For cfDNA extraction, serum was thawed at room temperature and cfDNA was extracted from 1 ml of serum using a QIAamp MinElute Virus Spin Kit (Qiagen, Valencia, CA, USA), according to the manufacturer's instructions, with the following modifications: to each 1 ml sample of serum, 3 μg tRNA (Sigma, Stockholm, Sweden), 125 μl kit proteinase and 1 ml kit lysis buffer were added. After a 1-h incubation, 1250 μl of 100% (v/v) ethanol was added. Each sample was filtered through the MinElute column in aliquots until the sample was exhausted. Following standard kit wash procedures (as per the manufacturer's instructions), the DNA was eluted twice in 50 μl elution buffer.

Germ line DNA extraction

A 9-ml blood sample was collected in a polypropylene tube containing EDTA and gently inverted for a minimum of five times to mix the sample thoroughly. Genomic DNA was extracted using the Nucleon DNA extraction procedure (Tepnel Life Sciences, Manchester, UK).

Tumour DNA extraction

For analysis of tumour samples, haemotoxylin- and eosin-stained slides were reviewed by a pathologist to ensure sufficient viable tumour (as defined by the presence of at least 100 melanoma cells). DNA was extracted from 40-μm unstained sections of FFPE samples by digesting the samples in proteinase K (Fluka, Buchs, Switzerland) for 48 h, boiling in 5% chelex (Sigma-Aldrich, Dorset, UK) and phase extracting through chloroform-and-ethanol precipitation (Coombs et al, 1999). The DNA was re-suspended by adding 50 μl of 0.1 M TE buffer and was then stored at –20°C until use.

Mutation detection

BRAF mutations were detected using a new Amplification Refractory Mutation System (ARMS) allele-specific PCR with Taqman probe assay designed at AstraZeneca (Cheshire, UK) using in-house software (Newton et al, 1989). The primer and probe sequences used are shown in Table 1. ARMS primers were designed to detect mutations at amino-acid 600 within the BRAF gene. The assay can detect p.V600E, p.V600K and p.V600D mutations within the BRAF gene, but does not distinguish between them. Control primers were designed to amplify an area of the BRAF gene with no known mutations or single-nucleotide polymorphisms. Primer and probe sequences were modified for the analysis of cfDNA to allow amplification of smaller PCR products.

Table 1
Primer and probe sequences

Each reaction was carried out in a 25-μl reaction volume containing 1 × Brilliant II PCR mix (Stratagene, Cedar Creek, TX, USA), 2 μM each of BRAF ARMS primer and reverse primer, 0.5 μm BRAF probe, 0.1 μm each of control forward and reverse primers, 0.2 μM control probe and 0.8 mg ml−1 bovine serum albumin. A 5-μl aliquot of DNA template was added to each reaction. The reactions were amplified on a Stratagene Mx3000P under the following conditions: 95°C for 10 min, followed by 50 cycles of 94°C for 45 s, 60°C for 1 min and 72°C for 45 s. In all cases, samples were assessed in duplicate.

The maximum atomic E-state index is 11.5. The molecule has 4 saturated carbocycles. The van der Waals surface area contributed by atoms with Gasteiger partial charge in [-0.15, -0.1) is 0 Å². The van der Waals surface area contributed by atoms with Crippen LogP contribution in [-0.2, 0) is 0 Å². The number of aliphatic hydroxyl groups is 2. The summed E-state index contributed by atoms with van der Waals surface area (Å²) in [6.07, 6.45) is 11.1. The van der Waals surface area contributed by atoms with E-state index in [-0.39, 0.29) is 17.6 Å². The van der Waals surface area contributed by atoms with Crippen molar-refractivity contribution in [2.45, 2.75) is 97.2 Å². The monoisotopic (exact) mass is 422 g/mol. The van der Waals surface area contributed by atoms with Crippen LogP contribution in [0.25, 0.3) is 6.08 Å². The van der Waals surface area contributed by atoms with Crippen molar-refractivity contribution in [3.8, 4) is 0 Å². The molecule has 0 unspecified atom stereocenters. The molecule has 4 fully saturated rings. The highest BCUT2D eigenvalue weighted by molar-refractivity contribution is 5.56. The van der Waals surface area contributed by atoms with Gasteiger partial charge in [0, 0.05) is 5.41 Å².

Data were interpreted as follows: if only the control reaction occurred with no mutant reaction, the sample was classified as wild type; if neither reaction occurred, then the sample was classified as unknown, as the concentration of DNA was below the limit of detection; if the mutant reaction occurred, the sample was classified as mutant only if the reaction ΔCt between control and mutant reaction was smaller than the ΔCt for each of the control wild-type standards on the run to ensure that the mutant reaction was not simply a nonspecific signal (where ΔCt is defined as the difference between threshold cycles (mutation Ct−control Ct)). If there was discordance between the replicates or if the ΔCt was within 1 Ct of the ΔCt cutoff, then the experiment for the sample was repeated in triplicate, and the sample was considered positive only if all three replicates were positive.

Positive cell line controls were created using DNA extracted from the HT29 cell line, known to be heterozygous for the p.V600E mutation. Human genomic DNA (Roche, Basel, Switzerland) was used as a non-mutant-DNA-containing negative control and appropriate reagent control was used in all PCR runs.

All FFPE-extracted DNA samples found to be positive for the BRAF mutant by ARMS were sequenced to determine the exact nucleic acid change.

Sequencing reactions for tumour DNA

Tumour DNA was added to duplicate PCR assays containing primers that amplified BRAF exon 15 (forward primer: 5′-TTTCCTTTACTTACTACACCTC-3′; reverse primer: 5′-CTTTCTAGTAACTCAGCAGCATC-3′). The resulting PCR products were sequenced in forward and reverse directions using ABI BigDye sequencing and analysed using SeqScape (Foster City, CA, USA). A mutation result was accepted if it was present in both forward and reverse sequencing traces, and in duplicate PCRs (to eliminate false-positive mutations occurring because of sample fixation artefacts).

Cloning and sequencing for BRAF mutations

To confirm the presence of BRAF mutations in cfDNA from samples in which cfDNA was BRAF+ but the matched tumour sample was negative for a mutation by ARMS, cfDNA was extracted from 1 ml of serum and cloned and sequenced for the presence of BRAF mutations. Cloning was performed using the TOPO TA Cloning kit (Invitrogen, Paisley, UK) (containing pCR 2.1-TOPO) with chemically competent Escherichia coli strain TOP 10F' (Invitrogen, Paisley, UK). PCR products containing the BRAF sequence were obtained using the same primer sequences and conditions as those used for exon 15 BRAF sequencing as described above. A mutation result was accepted if it was present in both forward and reverse sequencing traces.

Reproducibility of BRAF detection in cfDNA over 1 year

The reproducibility of BRAF detection in cfDNA was tested in 24 serum samples stored at –80°C for 6 months, 13 of which were positive for BRAF mutations on initial sampling. A separate set of 24 serum samples stored at −80°C for 12 months were re-tested for BRAF mutations, 17 of which were positive for BRAF mutations on initial sampling.

The reproducibility of BRAF detection in cfDNA stored at −20°C for 6 months was tested on 26 samples, 17 of which had tested positive for BRAF mutations at the initial analysis. The reproducibility of BRAF detection in cfDNA stored at −20°C for 12 months was tested on a further set of 24 samples, 16 of which had tested positive for BRAF mutations at the initial analysis.